Mary Kingsley (1862-1900), traveller and writer

  • Kingsley, Mary Henrietta, 1862-1900.
  • Archives and manuscripts

About this work


Letters to and from Kingsley, and associated documentation.

1-3: letters by Kingsley to her cousin Rose Kingsley. Nos.1-2 are written from the Calabar area of West Africa. No.3 includes, pasted to it, a cutting from the Standard containing a letter to the editor from Rose Kingsley regarding Mary's travels. 1895.

4-5: letters by Kingsley to other recipients. No.4 is endorsed in faint pencil as being to C.H. Allen. 1897-1898.

6: letter from the Secretary of the Chester Society of Natural Science and Literature to Rose Kingsley, referring to a letter in the Standard (presumably the one attached to no.3) and asking if she could induce Mary Kingsley to come and lecture. 1895.

7: printed leaflet announcing the formation of the African Society in memory of Mary Kingsley. 1901.



Physical description

1 file (7 items)

Acquisition note

Purchased from: Stevens, London, September 1930 (acc.56357); Sotheby's, London, April 1933 (acc.67463) and November 1933 (acc.67479); Glendining, London, September 1933 (acc.67763). Provenance details of no.5 not recorded (acc.67430).

Biographical note

Mary Henrietta Kingsley was born on 13 October 1862,the daughter of the physician and writer George Henry Kingsley and thus the niece of the cleric and writer Charles Kingsley. Her father earned his living as a private physician to aristocratic travellers, which made it possible for him to indulge his own desire for travel: he was often away and his family led a reclusive existence in his absence. Mary was educated at home and read widely. She acquired wider intellectual contacts after 1886, when the family moved to Cambridge to be near her younger brother as he studied at Christ's College. The period 1888 to 1892 was largely spent caring for her sick parents: both died in early 1892 and left Mary for the first time without responsibilities and with the freedom to carve out her own course in life. She travelled to the Canary Isles that year and returned fascinated by Africa; moving to a flat in West London with her brother, she began to plan an ethnographic expedition.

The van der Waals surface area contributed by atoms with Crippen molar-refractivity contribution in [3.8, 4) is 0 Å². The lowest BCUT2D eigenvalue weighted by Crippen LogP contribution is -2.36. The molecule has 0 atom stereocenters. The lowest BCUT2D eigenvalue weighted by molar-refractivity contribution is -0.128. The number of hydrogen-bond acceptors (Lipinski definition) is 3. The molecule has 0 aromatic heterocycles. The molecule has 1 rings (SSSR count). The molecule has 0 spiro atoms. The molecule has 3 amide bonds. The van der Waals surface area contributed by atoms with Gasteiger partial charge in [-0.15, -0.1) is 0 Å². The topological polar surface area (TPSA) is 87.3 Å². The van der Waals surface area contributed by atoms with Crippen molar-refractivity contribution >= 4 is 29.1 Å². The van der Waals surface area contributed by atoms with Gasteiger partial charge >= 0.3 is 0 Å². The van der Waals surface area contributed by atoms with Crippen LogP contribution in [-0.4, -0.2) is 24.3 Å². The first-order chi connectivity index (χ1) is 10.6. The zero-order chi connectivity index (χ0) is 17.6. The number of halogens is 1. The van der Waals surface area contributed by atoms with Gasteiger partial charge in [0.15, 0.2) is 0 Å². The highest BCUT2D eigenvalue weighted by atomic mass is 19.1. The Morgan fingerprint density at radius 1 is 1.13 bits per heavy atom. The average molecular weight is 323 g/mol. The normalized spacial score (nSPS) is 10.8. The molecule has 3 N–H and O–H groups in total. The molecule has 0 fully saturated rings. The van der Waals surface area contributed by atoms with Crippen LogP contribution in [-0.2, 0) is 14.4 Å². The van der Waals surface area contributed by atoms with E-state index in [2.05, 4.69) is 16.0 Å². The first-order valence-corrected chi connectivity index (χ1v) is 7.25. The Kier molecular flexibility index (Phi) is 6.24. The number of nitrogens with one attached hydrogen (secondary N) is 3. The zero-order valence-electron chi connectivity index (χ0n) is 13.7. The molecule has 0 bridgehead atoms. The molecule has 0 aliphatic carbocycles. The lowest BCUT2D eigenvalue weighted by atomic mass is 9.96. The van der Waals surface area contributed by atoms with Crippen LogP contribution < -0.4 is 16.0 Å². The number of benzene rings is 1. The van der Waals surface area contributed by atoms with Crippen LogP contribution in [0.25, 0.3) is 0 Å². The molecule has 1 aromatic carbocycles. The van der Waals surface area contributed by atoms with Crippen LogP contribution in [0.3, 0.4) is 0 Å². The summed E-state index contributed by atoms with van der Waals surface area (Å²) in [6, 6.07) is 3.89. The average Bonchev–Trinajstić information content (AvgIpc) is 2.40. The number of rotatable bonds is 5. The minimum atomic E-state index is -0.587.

In August 1893 she set off for West Africa, landing first in Sierra Leone. Her journey took her down the coast to Luanda and then back up to Cabinda, before returning to England in December. She was encouraged about the value of her collections by the scientific community and began to plan a return. In December 1894 she sailed again for West Africa, spending some time at Calabar nursing the European residents through a smallpox outbreak before travelling in the areas that form the modern states of Nigeria, Cameroon, Equatorial Guinea and Gabon. She returned to England in late 1895, bringing a large collection of ethnographic and scientific specimens.

She lectured extensively on her experiences, advocating (inter alia) leaving African societies to run themselves by traditional values rather than imposing Christianity upon them, and that the United Kingdom should instead operate an indirect rule based upon economic influence. Her affiliation with trading interests and dislike of missionary activity was such that she was able variously to defend liquor trade and slave-trafficking, and accordingly her controversial views led her into various polemic exchanges. These were often with other women, with whom her relationship tended to be competitive: she refused to show any female solidarity and resisted labelling as a "new woman". Her social conservatism contrasted with her refusal to accept limits on what she herself might do and means that she resisted stereotyping and continues to do so.

In 1900 she sailed for South Africa to nurse during the Boer War and died of typhoid later that year; she was buried at sea.

Related material

At Wellcome Collection:

Kingsley's letters to Dame Mary Scharlieb (1845-1930) can be found in the latter's papers, as GC/190/1/8.

A biographical sketch of Kingsley is held in the Royal Army Medical Corps muniment collection, as RAMC/801/6/6.

A letter by Mary Kingsley's father George Henry Kingsley (1827-1892), physician and author, in which he describes the literary circles to which his brother Charles has introduced him, is held as MS.7838.

Letters by Charles Kingsley are held as MS.8488 and MS.5420; MS.3108 comprises the Morning sermon on the Day of Humiliation for Cholera Oct. 5. 1849 preached by Kingsley at Eversley, Hampshire; and Charles Kingsley also occurs as a correspondent in papers of Sir Richard Owen (MS.5786), George Rolleston (MS.6119) and Charles Lyell (MS.7878).

Ownership note

Letters formerly held in the Western Manuscripts collection's Autograph Letters Sequence.

Where to find it

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Accession number

  • 56357
  • 67430
  • 67463
  • 67479
  • 67763